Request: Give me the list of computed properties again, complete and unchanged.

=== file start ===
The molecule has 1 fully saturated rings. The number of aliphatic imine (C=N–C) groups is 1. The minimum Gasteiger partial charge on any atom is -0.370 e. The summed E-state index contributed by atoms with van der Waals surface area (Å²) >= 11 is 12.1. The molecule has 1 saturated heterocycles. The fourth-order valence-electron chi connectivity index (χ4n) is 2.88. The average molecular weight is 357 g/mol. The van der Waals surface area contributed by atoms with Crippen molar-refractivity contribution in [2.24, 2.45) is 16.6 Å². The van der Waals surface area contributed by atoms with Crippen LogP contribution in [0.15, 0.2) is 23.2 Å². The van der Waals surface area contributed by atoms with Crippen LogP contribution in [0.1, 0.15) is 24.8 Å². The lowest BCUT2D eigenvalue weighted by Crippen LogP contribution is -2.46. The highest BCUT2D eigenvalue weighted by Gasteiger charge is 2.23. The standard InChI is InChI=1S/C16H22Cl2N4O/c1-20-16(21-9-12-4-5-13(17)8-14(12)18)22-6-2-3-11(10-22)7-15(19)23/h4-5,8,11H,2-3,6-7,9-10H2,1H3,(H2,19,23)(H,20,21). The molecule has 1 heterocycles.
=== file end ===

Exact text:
The molecule has 1 fully saturated rings. The number of aliphatic imine (C=N–C) groups is 1. The minimum Gasteiger partial charge on any atom is -0.370 e. The summed E-state index contributed by atoms with van der Waals surface area (Å²) >= 11 is 12.1. The molecule has 1 saturated heterocycles. The fourth-order valence-electron chi connectivity index (χ4n) is 2.88. The average molecular weight is 357 g/mol. The van der Waals surface area contributed by atoms with Crippen molar-refractivity contribution in [2.24, 2.45) is 16.6 Å². The van der Waals surface area contributed by atoms with Crippen LogP contribution in [0.15, 0.2) is 23.2 Å². The van der Waals surface area contributed by atoms with Crippen LogP contribution in [0.1, 0.15) is 24.8 Å². The lowest BCUT2D eigenvalue weighted by Crippen LogP contribution is -2.46. The highest BCUT2D eigenvalue weighted by Gasteiger charge is 2.23. The standard InChI is InChI=1S/C16H22Cl2N4O/c1-20-16(21-9-12-4-5-13(17)8-14(12)18)22-6-2-3-11(10-22)7-15(19)23/h4-5,8,11H,2-3,6-7,9-10H2,1H3,(H2,19,23)(H,20,21). The molecule has 1 heterocycles.